There were scores of tents erected by charity organizations providing energy snacks and drinks for their runners amid the ruckus of marching bands and aerobic exercise warm-up drills throughout spacious Sacher Park. It felt a little like being on the field before the kickoff at the Rose Bowl. In total, our group included approximately 20 runners. Among them were eight rabbis who had trained through the Kav L’Noar program. We pinned on our numbered running bibs, started with the requisite stretching, and began to pray for one another that we would succeed until we were instructed to advance towards the starting line.

As we gathered in view of the Knesset and Supreme Court, and the bands began to play moments before the race began, a startling thought overcame me. On that cool Jerusalem morning surrounded by 13,000 Jews with numbers on their shirts, I considered that over 70 years ago, in April 1945, tens of thousands of our relatives in Eastern Europe also ran. They too had numbers on their bodies, but they ran for their lives as the evil Nazis corralled them forward on a marathon they called a Death March. I shared this sobering thought with my colleagues before the race began and we all noted how fortunate we were to be able to run freely in our homeland supporting worthwhile tzedakah organizations in the process.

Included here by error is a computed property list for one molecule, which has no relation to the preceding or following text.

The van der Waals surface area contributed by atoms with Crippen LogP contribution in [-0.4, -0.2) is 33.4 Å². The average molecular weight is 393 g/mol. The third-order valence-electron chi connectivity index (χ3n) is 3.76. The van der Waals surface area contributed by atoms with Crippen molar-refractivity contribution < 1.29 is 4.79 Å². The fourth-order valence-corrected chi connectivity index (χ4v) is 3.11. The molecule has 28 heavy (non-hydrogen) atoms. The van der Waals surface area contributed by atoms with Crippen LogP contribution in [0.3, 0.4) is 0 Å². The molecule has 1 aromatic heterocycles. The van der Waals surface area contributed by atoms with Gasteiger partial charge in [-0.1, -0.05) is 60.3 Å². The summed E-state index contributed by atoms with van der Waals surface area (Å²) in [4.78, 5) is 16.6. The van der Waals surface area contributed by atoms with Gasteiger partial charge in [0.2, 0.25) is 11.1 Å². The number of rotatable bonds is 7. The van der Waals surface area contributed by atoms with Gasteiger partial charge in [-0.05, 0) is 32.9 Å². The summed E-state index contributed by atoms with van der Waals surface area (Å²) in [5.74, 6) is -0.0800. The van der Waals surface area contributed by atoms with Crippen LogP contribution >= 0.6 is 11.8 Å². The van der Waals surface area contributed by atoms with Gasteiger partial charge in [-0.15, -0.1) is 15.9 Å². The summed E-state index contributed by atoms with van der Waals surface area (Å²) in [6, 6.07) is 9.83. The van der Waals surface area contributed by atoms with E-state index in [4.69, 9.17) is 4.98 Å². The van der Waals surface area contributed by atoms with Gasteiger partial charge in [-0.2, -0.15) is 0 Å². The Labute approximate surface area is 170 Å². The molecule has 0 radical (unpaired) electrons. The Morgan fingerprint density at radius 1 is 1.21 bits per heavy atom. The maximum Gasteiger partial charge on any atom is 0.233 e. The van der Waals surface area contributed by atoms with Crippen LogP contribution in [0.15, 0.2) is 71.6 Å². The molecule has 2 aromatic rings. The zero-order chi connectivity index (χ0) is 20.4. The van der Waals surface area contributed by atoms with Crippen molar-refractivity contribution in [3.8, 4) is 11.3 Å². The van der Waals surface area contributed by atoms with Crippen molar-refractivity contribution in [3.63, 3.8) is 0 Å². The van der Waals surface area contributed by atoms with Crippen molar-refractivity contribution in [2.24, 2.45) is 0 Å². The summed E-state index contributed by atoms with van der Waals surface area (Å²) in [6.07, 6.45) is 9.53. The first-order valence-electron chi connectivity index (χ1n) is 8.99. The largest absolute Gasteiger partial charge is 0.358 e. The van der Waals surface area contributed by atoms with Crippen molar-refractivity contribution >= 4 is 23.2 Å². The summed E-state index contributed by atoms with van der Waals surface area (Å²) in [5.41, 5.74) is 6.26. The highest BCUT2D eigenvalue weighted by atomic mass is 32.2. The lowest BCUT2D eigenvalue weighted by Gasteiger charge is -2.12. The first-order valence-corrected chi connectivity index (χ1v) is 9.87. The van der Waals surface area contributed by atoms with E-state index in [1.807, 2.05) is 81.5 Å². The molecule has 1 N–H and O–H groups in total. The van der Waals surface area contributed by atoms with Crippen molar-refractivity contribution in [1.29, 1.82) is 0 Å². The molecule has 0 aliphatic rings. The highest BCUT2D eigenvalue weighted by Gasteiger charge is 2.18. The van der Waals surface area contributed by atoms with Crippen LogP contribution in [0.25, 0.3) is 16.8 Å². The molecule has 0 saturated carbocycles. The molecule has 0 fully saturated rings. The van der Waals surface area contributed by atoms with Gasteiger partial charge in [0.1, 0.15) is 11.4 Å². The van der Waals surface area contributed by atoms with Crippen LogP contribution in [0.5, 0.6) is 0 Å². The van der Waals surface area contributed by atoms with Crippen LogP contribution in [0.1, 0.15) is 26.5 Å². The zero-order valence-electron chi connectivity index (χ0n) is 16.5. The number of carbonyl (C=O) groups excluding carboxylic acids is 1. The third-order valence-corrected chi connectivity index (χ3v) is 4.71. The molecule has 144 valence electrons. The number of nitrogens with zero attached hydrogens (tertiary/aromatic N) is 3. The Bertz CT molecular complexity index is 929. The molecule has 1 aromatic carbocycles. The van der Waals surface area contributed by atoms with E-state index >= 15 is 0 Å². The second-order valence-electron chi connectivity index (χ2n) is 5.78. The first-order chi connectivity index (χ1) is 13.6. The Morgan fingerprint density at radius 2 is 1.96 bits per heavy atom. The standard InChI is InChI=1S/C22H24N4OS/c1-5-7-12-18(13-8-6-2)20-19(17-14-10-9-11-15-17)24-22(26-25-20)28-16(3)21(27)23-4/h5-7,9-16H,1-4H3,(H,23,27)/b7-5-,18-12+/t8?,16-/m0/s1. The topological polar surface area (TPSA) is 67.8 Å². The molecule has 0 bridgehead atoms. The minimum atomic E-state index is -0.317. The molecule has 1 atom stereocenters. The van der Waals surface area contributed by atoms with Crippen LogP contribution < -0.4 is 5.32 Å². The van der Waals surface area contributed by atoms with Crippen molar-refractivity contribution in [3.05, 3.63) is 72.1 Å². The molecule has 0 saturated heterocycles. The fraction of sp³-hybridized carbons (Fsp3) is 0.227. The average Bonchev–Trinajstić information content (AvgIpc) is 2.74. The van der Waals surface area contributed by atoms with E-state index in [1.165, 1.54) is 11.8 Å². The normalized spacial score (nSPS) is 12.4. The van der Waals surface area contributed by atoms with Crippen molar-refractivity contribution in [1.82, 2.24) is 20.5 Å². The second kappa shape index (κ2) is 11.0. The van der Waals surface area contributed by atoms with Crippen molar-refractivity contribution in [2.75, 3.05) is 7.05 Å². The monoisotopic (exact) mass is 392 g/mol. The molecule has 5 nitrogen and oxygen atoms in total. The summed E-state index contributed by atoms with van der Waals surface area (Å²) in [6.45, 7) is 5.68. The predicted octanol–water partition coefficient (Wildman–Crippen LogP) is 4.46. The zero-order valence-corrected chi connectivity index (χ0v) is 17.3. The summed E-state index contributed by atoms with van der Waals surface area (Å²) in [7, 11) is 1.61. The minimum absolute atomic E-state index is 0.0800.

Running through the streets of Jerusalem was a life changing experience, pushing our bodies to the limit while our minds flooded with personal and national memories. The terrain was mountainous and challenged our stamina well beyond Cooper River and the JCC treadmills where I trained. The exuberance and energy of the day carried us forward towards the finish line.

When we finished the race, one of the rabbis who is generally cheerful and good humored, welled up a tear in his eye. When I asked him what was wrong, he responded that he was riveted when we ran past the building at the top of Bezalel Street where the Eichmann trial took place in the formerly known Beit Haam building. We also ran through the Old City and could see the Kotel from a distance.

My marathon experience was topped off with a celebratory Shabbat together with the Running Rabbis, leaders from Kav L’Noar and popular writer, teacher and lecturer Rabbi Lawrence Keleman.

I am so thankful to G-d, my family and my congregational family for their support and encouragement on this journey of a lifetime. I intend to continue running and leading a healthier lifestyle. This endeavor towards physical improvement has also proven to be a truly spiritual experience. I also want to thank the Voice and Jayne Jacova Feld for her professional and friendly attention during these months of training.

All change is an uphill battle; but with determination, utilizing proven strategies and embracing continuous positive reinforcement along the way, it is incredible what can be accomplished. If you Google “Life is a Marathon,” it will garner 154 million hits. My hope is to continue to inculcate the lessons I learned from training and running the Jerusalem Marathon and channel them to all parts of life. 

Return to top